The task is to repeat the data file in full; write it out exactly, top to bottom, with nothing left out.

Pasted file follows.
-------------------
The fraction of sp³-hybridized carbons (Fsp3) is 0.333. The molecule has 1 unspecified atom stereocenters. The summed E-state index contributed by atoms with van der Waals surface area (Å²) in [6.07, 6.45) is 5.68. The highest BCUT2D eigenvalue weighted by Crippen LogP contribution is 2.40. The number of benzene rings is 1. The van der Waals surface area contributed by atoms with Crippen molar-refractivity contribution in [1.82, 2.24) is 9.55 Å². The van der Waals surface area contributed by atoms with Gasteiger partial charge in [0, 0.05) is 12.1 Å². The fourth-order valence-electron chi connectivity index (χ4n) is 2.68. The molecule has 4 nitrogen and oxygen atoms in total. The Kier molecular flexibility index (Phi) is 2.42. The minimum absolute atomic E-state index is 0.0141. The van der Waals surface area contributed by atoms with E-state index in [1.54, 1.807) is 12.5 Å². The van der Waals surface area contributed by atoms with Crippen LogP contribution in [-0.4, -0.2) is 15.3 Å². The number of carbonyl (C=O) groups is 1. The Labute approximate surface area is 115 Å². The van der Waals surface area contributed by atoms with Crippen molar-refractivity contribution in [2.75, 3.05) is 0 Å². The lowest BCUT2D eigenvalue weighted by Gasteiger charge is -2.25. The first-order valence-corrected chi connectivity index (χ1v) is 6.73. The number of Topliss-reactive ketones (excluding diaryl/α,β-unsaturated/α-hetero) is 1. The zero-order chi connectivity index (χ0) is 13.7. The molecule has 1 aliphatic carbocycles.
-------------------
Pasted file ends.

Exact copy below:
The fraction of sp³-hybridized carbons (Fsp3) is 0.333. The molecule has 1 unspecified atom stereocenters. The summed E-state index contributed by atoms with van der Waals surface area (Å²) in [6.07, 6.45) is 5.68. The highest BCUT2D eigenvalue weighted by Crippen LogP contribution is 2.40. The number of benzene rings is 1. The van der Waals surface area contributed by atoms with Crippen molar-refractivity contribution in [1.82, 2.24) is 9.55 Å². The van der Waals surface area contributed by atoms with Gasteiger partial charge in [0, 0.05) is 12.1 Å². The fourth-order valence-electron chi connectivity index (χ4n) is 2.68. The molecule has 4 nitrogen and oxygen atoms in total. The Kier molecular flexibility index (Phi) is 2.42. The minimum absolute atomic E-state index is 0.0141. The van der Waals surface area contributed by atoms with E-state index in [1.54, 1.807) is 12.5 Å². The van der Waals surface area contributed by atoms with Crippen LogP contribution in [-0.4, -0.2) is 15.3 Å². The number of carbonyl (C=O) groups is 1. The Labute approximate surface area is 115 Å². The van der Waals surface area contributed by atoms with Crippen molar-refractivity contribution in [2.75, 3.05) is 0 Å². The lowest BCUT2D eigenvalue weighted by Gasteiger charge is -2.25. The first-order valence-corrected chi connectivity index (χ1v) is 6.73. The number of Topliss-reactive ketones (excluding diaryl/α,β-unsaturated/α-hetero) is 1. The zero-order chi connectivity index (χ0) is 13.7. The molecule has 1 aliphatic carbocycles.